Tidal Streams Resource Assessment

Map of the United States from the Tidal Streams Resource Map website.

The Assessment of the Energy Production from Tidal Streams in the United States report (Georgia Tech) assesses the theoretically available energy in the nation's tidal streams. The theoretical resource potential for generation from tidal resources is estimated to be 445 TWh/year. The technical resource potential for generation is estimated to range between 222–334 TWh/year. Alaska contains the largest number of locations with high kinetic power density. Twelve other states, including all of the West coast and a large portion of the East coast, contain a number of locations with significant kinetic power density. The average tidal stream power density at these locations provides strong signals to tidal energy developers looking to test and deploy their devices.

Ocean Currents Resource Assessment

Screenshot of a map showing an assessment of energy production potential from ocean currents in the United States.

The Assessment of Energy Production Potential from Ocean Currents along the United States Coastline report (Georgia Tech) assesses the maximum theoretical power resource contained in the ocean currents. The theoretical resource potential for generation from ocean currents resources is estimated to be 200 TWh/year. The technical resource potential for generation is estimated to range between 45–163 TWh/year. The technical resource potential available for extraction in the Florida Current region of the Gulf Stream is approximately 45 TWh/year of generation. A larger region of the Gulf Stream—within 200 miles of the U.S. coastline from Florida to North Carolina—creates more than 3.5 times the amount of technical resource potential available for extraction (approximately 163 TWh/year of generation).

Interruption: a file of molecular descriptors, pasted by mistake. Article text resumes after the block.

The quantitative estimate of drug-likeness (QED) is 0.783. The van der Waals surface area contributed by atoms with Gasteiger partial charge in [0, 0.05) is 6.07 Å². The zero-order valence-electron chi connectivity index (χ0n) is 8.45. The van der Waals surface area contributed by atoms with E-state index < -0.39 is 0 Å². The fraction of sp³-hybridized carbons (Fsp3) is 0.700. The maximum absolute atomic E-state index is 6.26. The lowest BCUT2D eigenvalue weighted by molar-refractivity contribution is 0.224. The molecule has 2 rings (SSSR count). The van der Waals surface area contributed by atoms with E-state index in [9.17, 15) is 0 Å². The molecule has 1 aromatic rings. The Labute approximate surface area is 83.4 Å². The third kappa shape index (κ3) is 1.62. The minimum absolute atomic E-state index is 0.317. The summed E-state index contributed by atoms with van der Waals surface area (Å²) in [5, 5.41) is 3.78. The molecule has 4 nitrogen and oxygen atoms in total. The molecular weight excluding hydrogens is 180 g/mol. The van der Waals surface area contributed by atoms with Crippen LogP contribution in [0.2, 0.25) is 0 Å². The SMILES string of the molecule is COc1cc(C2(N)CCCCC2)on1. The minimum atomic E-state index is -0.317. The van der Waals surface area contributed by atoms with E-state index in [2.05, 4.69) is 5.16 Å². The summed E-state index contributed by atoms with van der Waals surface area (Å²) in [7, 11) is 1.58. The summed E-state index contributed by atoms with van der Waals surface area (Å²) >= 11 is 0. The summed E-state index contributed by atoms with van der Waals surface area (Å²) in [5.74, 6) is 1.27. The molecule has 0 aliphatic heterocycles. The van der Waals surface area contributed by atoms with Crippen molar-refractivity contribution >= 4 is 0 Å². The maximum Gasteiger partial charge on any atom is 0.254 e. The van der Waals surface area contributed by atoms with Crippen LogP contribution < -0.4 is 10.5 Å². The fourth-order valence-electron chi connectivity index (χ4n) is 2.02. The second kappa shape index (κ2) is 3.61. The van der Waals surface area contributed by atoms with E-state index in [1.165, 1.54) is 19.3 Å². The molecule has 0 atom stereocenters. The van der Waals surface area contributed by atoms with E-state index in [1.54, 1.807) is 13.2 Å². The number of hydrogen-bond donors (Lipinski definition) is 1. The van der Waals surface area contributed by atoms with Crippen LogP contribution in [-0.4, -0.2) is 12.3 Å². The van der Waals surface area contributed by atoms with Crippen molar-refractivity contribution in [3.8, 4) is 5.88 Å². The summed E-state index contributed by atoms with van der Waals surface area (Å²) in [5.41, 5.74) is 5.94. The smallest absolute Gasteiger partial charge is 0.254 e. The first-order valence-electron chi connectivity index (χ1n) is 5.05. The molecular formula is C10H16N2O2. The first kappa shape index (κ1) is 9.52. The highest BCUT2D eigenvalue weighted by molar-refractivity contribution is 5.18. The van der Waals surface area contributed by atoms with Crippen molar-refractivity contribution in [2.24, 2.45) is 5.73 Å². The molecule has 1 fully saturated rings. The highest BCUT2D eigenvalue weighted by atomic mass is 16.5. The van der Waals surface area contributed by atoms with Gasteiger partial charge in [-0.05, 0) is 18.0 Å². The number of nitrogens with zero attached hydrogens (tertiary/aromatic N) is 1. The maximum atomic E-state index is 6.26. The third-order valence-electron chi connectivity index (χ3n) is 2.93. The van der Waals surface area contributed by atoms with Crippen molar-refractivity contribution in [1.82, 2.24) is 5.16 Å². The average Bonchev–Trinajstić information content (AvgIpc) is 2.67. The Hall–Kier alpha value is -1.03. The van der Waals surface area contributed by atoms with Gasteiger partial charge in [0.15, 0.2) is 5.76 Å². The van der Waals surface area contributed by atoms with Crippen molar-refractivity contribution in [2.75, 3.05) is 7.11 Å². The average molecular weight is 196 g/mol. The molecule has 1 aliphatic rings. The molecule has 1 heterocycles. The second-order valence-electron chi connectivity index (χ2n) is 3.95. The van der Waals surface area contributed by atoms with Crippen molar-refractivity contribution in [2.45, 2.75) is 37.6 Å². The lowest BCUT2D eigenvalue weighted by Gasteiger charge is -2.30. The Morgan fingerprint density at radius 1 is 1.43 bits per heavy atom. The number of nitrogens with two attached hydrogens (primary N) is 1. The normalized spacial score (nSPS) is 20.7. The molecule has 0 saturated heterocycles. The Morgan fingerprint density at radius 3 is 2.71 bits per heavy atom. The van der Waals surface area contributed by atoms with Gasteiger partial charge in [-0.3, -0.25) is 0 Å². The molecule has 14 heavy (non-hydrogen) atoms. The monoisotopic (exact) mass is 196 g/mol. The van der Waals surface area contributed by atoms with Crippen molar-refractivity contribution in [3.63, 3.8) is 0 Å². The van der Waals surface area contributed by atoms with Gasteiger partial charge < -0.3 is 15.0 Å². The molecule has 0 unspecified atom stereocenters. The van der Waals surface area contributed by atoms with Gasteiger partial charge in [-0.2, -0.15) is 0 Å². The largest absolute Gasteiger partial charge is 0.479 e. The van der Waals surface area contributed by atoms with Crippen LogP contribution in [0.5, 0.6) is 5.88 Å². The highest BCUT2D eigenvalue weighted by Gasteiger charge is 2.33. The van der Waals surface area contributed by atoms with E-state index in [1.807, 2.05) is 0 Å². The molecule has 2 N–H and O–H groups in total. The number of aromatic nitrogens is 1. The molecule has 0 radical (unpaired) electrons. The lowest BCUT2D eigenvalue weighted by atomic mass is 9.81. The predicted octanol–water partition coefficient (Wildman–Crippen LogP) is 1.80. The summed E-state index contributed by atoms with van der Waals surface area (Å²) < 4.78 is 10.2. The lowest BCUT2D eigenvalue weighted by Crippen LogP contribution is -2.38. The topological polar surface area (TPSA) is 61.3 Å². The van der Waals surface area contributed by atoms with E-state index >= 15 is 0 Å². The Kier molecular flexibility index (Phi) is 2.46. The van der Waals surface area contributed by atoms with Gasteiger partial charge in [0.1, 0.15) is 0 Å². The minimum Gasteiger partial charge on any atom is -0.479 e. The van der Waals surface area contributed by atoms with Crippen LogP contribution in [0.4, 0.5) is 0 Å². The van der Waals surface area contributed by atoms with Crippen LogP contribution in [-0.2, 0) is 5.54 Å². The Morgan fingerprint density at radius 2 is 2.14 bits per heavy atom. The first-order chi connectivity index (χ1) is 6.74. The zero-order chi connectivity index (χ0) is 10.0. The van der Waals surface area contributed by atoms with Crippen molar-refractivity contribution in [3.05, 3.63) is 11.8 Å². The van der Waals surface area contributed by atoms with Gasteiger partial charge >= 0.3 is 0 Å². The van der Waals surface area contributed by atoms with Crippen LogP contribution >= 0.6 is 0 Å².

Riverine Hydrokinetic Resource Assessment

Screenshot of the Riverine Resource Map, showing a map of the United States and the resource potential of its rivers.

The Assessment and Mapping of the Riverine Hydrokinetic Resource in the Continental United States report (EPRI) assesses the theoretical and technically recoverable riverine hydrokinetic energy resource—energy extractable from the natural flow of a river without the use of a dam—in the contiguous 48 states and Alaska (tidal waters excluded). Eighty percent of the potential comes from four hydrologic regions: the lower Mississippi (48%), Alaska (17%), the Pacific Northwest (9%), and the Ohio River (6%). The theoretical resource potential for generation from riverine hydrokinetic resources in the continental United States is 1,381 TWh/year. The technical resource potential is 120 TWh/year.



The Ocean Thermal Extractable Energy Visualization report (Lockheed Martin) assesses the maximum amount of energy that can be practicably extracted from the world's ocean thermal resources. This energy uses the temperature difference between the cooler water at the ocean's depths and the warmer, surface water to power an engine that generates electricity. The technical resource potential for electric generation from ocean thermal resources is estimated at 576 TWh/year in U.S. coastal waters (including all 50 states, Puerto Rico, and the Virgin Islands).